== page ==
Sponsorship investments come in all shapes and sizes, and are usually guided by a brand’s overall marketing objectives and brand identity. Due diligence is required before pulling the trigger on the selected property, sponsorship level, assets involved, and length of the sponsorship, but once you’ve settled on a good fit, the question then becomes ‘now what?’ In other words, how do we know if our NASCAR team investment is returning the value we sought after?
While there are standard practices to measure sponsorship success, such as awareness tracking or brand perception assessments, sponsorship research should be customized to each brand-property relationship.
Every sponsorship has a unique marketing goal, and therefore success is defined differently.
Moreover, sponsorships are multifaceted and layered with many elements that should be noted on the brand side and on the property side to help identify and manage expectations of a sponsorship, or what success could look like.
When thinking of the brand, things like brand awareness (independent of sponsorship awareness), brand category/industry, existing market share, length of the sponsorship deal, the time in which sponsorship research is taking place based on contract year and seasonality of the sport, and, of course, your targeted audience are all important frameworks to understand brand position and tracking sponsorship changes over time.
Conversely on the property side, in this case a NASCAR team specifically, history and forecasting are also important, keeping in mind things like performance on the track, personality of the driver(s), car manufacturer, other sponsors on the team, fan affinity, social media interaction and engagement, and so forth.
Regardless of what success looks like for your brand, you should plan to execute primary research in order to make the most of your sponsorship and ensure success is happening. It’s best to think through this process via the classic ‘who, what, when, where and how’ mentality:
Some sponsorship packages are much more straightforward than others, but no matter the structure, having a goal(s) for the partnership at the outset is important. The sponsorship goal(s) provides the roadmap of what’s to come and what to expect along the way.
Just like required maintenance on a car, you must build in maintenance on your sponsorship to make the most of its tenure. And like routine inspections at key mileage checkpoints, a sponsorship should be routinely measured to understand performance, impact efficiency and effectiveness.
A vehicle inspection has many obvious elements: tire pressure, oil changes, filter replacements, fluid adjustments, etc. and thus expectations and potential pitfalls are fairly easy to understand. If only a sponsorship were that easy.
Primary research, up front, is the crucial ‘servicing’ needed to gain insight into your partnership. Primary research requires talking to your key audience (and usually talking to your non-targeted market as a control) to understand how the sponsorship is resonating.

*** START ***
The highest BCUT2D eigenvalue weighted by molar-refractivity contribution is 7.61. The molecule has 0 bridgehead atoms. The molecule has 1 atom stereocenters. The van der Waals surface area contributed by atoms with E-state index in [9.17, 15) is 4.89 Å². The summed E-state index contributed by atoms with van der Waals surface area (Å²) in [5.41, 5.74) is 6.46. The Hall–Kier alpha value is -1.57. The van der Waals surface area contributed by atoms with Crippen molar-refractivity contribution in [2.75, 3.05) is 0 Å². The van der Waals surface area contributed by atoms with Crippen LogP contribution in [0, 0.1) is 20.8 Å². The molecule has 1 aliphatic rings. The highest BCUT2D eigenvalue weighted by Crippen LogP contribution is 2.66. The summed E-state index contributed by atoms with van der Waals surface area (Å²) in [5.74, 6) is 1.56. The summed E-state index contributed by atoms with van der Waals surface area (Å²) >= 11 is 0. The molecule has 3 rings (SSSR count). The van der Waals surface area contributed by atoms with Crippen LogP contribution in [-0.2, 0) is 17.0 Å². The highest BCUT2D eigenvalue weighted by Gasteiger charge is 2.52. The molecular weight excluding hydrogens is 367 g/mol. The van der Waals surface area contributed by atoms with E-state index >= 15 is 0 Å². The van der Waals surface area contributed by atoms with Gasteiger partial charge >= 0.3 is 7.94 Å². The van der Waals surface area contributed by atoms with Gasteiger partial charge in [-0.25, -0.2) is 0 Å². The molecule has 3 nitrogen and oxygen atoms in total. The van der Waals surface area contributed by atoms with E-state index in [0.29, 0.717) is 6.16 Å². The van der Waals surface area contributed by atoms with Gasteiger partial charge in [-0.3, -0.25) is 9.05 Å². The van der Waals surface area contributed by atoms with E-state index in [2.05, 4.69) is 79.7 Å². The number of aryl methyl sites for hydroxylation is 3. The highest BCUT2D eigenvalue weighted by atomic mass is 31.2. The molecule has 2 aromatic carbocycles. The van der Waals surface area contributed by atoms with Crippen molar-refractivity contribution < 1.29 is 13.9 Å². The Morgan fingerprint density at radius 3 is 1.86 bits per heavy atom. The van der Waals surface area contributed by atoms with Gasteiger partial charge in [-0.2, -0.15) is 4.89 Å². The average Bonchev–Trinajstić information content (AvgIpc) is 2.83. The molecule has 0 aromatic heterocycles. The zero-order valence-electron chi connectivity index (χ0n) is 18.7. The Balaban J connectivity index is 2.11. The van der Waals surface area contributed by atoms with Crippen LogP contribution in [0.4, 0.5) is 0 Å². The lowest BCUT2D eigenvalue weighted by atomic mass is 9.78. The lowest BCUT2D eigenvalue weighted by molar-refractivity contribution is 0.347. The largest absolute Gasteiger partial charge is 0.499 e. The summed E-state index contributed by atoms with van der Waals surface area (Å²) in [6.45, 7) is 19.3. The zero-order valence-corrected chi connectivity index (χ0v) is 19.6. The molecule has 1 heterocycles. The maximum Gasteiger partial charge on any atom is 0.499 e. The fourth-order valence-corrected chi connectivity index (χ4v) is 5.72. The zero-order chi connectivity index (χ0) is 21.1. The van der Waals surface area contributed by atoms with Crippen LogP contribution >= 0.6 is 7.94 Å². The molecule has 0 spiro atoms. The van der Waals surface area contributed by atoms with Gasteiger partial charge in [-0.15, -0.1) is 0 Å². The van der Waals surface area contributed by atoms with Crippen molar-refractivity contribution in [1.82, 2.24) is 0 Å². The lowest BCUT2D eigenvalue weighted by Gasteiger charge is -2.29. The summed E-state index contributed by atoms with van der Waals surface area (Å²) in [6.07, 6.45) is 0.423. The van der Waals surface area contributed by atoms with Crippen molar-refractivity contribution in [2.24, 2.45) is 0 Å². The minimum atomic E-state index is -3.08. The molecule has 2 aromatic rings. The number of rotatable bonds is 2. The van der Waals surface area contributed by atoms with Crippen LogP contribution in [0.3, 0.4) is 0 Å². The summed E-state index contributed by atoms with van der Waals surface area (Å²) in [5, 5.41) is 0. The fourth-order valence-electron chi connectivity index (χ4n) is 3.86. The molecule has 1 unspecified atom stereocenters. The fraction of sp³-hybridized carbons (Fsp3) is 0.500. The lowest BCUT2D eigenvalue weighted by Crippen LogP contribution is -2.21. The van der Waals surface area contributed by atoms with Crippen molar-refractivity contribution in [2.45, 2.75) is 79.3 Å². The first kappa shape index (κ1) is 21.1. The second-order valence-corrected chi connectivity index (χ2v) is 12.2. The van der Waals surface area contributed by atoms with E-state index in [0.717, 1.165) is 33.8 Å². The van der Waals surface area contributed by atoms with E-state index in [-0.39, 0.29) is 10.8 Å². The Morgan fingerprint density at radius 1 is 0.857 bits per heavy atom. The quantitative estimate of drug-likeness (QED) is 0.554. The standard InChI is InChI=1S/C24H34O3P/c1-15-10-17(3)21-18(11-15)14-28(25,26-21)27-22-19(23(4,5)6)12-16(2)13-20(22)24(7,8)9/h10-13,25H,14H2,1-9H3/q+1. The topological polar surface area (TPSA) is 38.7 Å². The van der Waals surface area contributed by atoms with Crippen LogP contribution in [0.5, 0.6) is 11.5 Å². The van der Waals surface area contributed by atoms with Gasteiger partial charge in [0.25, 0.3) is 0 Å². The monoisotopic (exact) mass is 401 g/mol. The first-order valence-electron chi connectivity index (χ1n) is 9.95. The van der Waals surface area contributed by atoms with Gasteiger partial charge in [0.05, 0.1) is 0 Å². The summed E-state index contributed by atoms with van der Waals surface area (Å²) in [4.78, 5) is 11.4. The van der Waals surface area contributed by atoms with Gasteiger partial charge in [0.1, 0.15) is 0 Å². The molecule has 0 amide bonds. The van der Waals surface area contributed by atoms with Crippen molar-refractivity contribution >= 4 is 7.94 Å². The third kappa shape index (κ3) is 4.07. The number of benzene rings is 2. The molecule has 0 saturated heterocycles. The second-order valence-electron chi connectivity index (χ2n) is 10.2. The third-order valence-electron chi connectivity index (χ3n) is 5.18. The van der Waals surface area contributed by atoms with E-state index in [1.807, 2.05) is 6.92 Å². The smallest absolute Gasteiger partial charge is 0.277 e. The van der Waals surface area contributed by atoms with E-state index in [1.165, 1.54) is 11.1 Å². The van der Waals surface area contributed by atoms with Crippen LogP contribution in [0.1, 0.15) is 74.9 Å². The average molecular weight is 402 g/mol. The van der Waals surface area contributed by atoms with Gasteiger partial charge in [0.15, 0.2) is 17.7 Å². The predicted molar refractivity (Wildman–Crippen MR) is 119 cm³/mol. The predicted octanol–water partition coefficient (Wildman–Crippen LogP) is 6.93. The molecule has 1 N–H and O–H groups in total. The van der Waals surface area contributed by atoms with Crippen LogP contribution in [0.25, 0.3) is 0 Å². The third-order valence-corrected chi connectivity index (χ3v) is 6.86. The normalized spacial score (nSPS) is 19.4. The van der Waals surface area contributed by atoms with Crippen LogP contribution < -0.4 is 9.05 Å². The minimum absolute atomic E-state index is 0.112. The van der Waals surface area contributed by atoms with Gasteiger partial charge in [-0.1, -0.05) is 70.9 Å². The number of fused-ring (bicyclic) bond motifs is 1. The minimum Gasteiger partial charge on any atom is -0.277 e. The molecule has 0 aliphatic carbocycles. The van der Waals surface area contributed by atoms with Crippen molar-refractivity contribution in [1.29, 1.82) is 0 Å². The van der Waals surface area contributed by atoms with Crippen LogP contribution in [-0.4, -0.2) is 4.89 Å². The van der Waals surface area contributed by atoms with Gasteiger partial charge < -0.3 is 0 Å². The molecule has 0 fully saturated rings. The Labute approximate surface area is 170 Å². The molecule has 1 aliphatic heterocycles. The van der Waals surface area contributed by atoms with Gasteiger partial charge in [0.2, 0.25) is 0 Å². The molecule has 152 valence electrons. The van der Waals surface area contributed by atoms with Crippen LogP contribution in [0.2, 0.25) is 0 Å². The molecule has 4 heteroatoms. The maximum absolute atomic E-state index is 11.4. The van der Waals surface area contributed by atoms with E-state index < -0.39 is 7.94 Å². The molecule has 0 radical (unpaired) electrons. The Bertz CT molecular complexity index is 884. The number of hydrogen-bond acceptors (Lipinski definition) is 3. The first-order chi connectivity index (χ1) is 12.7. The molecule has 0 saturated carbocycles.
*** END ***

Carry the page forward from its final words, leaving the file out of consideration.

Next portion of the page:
It is important to keep the sponsorship goals in mind when executing primary research. These goals inform the questions to ask, in order to answer ‘is this working?’.
The challenge with sponsorship success is that it looks and grows differently for each brand based on several factors: investment level, brand category, brand popularity, sponsorship exclusivity, sponsorship length, fan engagement, activation levels, just to name a few.
Although success can look different for various partnerships, one constant is that awareness of a partnership is always among the biggest drivers for success. If fans are not aware of your sponsorship, nothing can come from it.
Awareness should always be at the forefront to measure, with milestones in place for awareness growth expectation (i.e. 2-5 percentage points annually). From there, there are usually two paths to take for sponsorship impact research:
Return on Investment (ROI)
Return on investment is a no-brainer. Is the sponsorship selling more widgets? Are we gaining more business from investing with this NASCAR team?
This is the million-dollar question, and ROI is not so easy to calculate. At Navigate Research we have a comprehensive methodology to evaluate ROI, and isolating the sponsorship alone against sales revenue is a sophisticated process.
If your only goal with the sponsorship is ROI, it is critical to have internal data tracked to support and drive the ROI calculation. Expectations on ROI vary from year 1 to year 7, with all things considered.
Return on Objectives (ROO)
Return on objectives (or the sponsorship goals) is a much more achievable path for brands.
Whether your goals are to achieve ROI or ROO, the only way to get there is through a continuous partnership and authenticity. Given sponsorship awareness can take between 3-5 years to fully penetrate a fanbase, you must be patient with the sponsorship process.
If your contract is only three years, and you’re not seeing immediate positive results, the natural choice is to pull the sponsorship dollars and allocate them elsewhere.
While that may be a forced outcome based on internal structure, the smarter choice is to remain consistent and tweak the partnership based on feedback from the primary research findings.